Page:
Updated to add list of the top 10 recipients of payouts.
About 260 state and local government agencies and nonprofits soon will get their share of a $4 million pay out by Ricoh Americas Group to settle liability for overcharges by its subsidiary IKON Office Solutions, the state Department of Enterprise Services announced Thursday.
The biggest recipient of a windfall is King County, which is scheduled to get $736,000 when the payouts are made May 15, DES spokesman Jim Erskine said in a news release. No. 2 is the state mega-agency, Department of Social and Health Services.
“Settlement amounts for each account will range from $100 – $140,000, with most being for less than $1,000,” the announcement says. “The agreement follows a review of IKON’s billings under the state’s master contract for copier equipment.”
Here is a list of the 10 largest payouts and recipients:
$735,698 – King County – finance office
$343,135 – Department of Social and Health Services, Financial Services Administration
$155,455 – state Employment Security Department, financial office
$145,202 – Central Kitsap School District
$126,316 – state Office of the Superintendent of Public Instruction
$122,298 – Seattle, city finance department
$118,561 – state Department of Labor and Industries, fiscal department
$112,966 – Issaquah School District
$112,824 – University of Washington, financial-accounting office
$80,645 – Washington State University
Joyce Turner served as director of Enterprise Services and its predecessor, General Administration, during the period of time the overcharges were being sorted out.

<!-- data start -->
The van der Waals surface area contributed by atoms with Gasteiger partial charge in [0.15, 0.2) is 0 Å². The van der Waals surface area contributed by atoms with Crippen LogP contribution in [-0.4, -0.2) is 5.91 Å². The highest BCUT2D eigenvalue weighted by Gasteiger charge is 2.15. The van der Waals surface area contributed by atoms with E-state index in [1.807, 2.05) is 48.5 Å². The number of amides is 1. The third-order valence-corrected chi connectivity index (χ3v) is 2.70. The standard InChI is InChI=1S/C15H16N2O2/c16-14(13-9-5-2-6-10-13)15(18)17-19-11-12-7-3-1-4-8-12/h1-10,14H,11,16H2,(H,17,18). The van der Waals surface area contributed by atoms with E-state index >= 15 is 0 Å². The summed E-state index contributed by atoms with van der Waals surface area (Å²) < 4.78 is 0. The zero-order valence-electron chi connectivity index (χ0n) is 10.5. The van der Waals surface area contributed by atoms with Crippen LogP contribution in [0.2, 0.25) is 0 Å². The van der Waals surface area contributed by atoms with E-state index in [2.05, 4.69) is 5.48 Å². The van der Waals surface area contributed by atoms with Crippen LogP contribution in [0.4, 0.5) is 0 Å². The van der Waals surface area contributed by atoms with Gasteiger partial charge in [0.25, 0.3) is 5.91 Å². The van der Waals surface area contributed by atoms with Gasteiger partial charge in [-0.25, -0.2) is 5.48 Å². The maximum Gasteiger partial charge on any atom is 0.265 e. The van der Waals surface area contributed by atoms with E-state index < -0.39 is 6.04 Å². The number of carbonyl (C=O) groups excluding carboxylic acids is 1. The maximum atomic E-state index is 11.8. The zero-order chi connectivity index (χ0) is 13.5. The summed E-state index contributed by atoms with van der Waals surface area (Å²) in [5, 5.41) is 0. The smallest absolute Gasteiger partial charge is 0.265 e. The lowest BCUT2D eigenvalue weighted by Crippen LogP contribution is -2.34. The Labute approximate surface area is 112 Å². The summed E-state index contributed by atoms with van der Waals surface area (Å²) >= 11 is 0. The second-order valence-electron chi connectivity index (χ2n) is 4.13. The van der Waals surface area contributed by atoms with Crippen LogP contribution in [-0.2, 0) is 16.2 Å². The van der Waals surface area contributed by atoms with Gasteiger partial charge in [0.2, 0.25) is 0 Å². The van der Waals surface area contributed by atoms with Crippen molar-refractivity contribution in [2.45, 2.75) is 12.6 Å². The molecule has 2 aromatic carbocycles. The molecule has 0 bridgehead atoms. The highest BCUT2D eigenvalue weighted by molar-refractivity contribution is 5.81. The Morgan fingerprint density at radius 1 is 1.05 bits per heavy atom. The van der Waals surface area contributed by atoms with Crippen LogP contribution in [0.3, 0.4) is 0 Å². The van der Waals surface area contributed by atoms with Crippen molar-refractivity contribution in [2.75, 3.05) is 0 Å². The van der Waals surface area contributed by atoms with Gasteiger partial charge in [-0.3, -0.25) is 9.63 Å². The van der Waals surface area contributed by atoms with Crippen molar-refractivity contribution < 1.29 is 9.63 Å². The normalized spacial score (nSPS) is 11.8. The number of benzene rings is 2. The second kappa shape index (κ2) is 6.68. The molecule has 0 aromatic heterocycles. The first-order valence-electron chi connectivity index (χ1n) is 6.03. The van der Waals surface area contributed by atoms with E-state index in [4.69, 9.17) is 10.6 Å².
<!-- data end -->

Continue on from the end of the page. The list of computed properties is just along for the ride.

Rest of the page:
As we reported here last year, the settlement was based upon a sampling of contract sales by an independent auditor – hired in response to an anonymous complaint to the state Attorney General’s Office in 2009. The settlement, announced last July by the state Department of Enterprise Services, covers over-payments to Ricoh subsidiary IKON Office Solutions that date to 2007.
Agency spokesman Steve Valandra said last year that Ricoh “inherited the issue” after purchasing IKON in 2008. Ricoh has a $17 million a year contract with the state for supply of copiers and service, which had been set to expire in April. But the company still has the contract with the state.
The company had paid for the review of charges by PricewaterhouseCoopers LLP after the issues were raised to the attorney general. About $3 million of the settlement payments are related to equipment charges and $1 million is related to copies and maintenance.
“Once they were made aware of it they took care of it,” Valandra said last year about Ricoh’s inherited problem. He explained that companies have an opportunity to “cure the ill” before the state acts against a contract.
Last year DES and Ricoh USA put out a joint press release in which Ricoh’s national director of state and local government sales, Steve Bissey, said they felt “confident that we have taken the steps necessary to provide greater transparency to our sales and invoicing procedures in the future.”
A spokeswoman for the company in Pennsylvania declined to comment further at the time.
Contracts for providing services to the state are big money, and Ricoh and IKON are not the only firms accused of overcharging.
A state audit faulted Office Depot three years ago for $306,000 in overcharges it said it found in spot checks of office-supply sales to DES’s predecessor – the former Department of General Administration – in 2009.
Our report at the time is here and links to audit documents are here and here.